Wednesday, August 02, 2006

How do we persist when our molecules do not?

John McCrone wrote a brief essay on this topic several years ago in the now-defunct Science and Consciousness Review (or, can anyone point me to a newer URL that works??). I thought that it is worth repeating and abstracting here:

Our entire brain is recycled about every two months, and different components of the synapses that transmit information between nerve cells replace themselves, molecular for molecule, on a time scale of hours to days. All of these synapses and the intricate network of trillions of connections that they form have been crafted by our experience to make us who we are. How can all this remain stable when the large molecules that make synapses seem to be boiling, falling apart nearly as soon as they are made?

Synapses turn out to be reflecting a living confluence of top-down and bottom-up pressures.. (Bottom up: gene or RNA expression patterns remembering what the state of a synapse should be; top down: a constant replaying, or jangling trace, that helps keep labile synapses stabilized). The information is out there in the whole system and it is making the synaptic patterns we observe.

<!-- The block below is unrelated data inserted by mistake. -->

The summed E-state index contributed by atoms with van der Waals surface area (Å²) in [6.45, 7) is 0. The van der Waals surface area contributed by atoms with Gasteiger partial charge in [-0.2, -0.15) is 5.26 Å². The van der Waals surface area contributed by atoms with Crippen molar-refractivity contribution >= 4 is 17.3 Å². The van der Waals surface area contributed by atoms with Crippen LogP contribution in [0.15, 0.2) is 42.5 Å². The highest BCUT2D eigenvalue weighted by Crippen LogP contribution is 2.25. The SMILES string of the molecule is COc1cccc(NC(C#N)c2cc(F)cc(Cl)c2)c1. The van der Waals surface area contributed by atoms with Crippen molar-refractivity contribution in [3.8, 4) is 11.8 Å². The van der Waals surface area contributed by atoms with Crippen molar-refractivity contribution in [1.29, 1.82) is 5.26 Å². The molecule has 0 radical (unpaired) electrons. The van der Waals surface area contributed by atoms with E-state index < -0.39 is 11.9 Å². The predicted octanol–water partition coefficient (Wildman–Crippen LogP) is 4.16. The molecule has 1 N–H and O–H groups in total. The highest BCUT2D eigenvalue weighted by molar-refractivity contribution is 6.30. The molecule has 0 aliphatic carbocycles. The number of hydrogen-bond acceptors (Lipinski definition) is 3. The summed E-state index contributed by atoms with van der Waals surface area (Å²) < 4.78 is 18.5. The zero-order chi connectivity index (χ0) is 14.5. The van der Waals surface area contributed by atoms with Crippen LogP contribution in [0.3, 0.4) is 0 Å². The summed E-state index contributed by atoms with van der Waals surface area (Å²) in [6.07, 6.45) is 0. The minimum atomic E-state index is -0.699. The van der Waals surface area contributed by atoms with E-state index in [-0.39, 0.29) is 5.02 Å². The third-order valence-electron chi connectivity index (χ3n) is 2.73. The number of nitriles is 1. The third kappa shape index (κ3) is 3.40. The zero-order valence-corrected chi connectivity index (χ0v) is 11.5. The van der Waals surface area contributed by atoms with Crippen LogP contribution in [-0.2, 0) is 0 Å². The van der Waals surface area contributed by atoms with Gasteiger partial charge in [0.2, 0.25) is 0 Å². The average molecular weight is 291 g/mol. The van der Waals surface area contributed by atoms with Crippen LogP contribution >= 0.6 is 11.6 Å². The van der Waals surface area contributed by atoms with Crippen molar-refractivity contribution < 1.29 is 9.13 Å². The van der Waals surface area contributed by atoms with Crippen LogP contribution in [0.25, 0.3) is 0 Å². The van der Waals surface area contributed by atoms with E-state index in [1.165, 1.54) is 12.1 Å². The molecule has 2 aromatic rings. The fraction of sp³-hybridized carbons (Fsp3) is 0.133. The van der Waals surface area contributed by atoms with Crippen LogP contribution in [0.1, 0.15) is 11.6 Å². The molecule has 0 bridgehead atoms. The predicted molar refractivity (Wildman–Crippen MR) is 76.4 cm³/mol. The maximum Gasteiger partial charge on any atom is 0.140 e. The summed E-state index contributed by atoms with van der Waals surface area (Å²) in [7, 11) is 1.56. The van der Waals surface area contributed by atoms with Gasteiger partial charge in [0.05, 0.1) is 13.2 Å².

"This kind of topsy-turvey picture can only be resolved by taking a more holistic view of the
brain as the organ of consciousness. The whole shapes the parts as much as the parts shape
the whole. No component of the system is itself stable but the entire production locks together
to have stable existence. This is how you can manage to persist even though much of you is
being recycled by day if not the hour."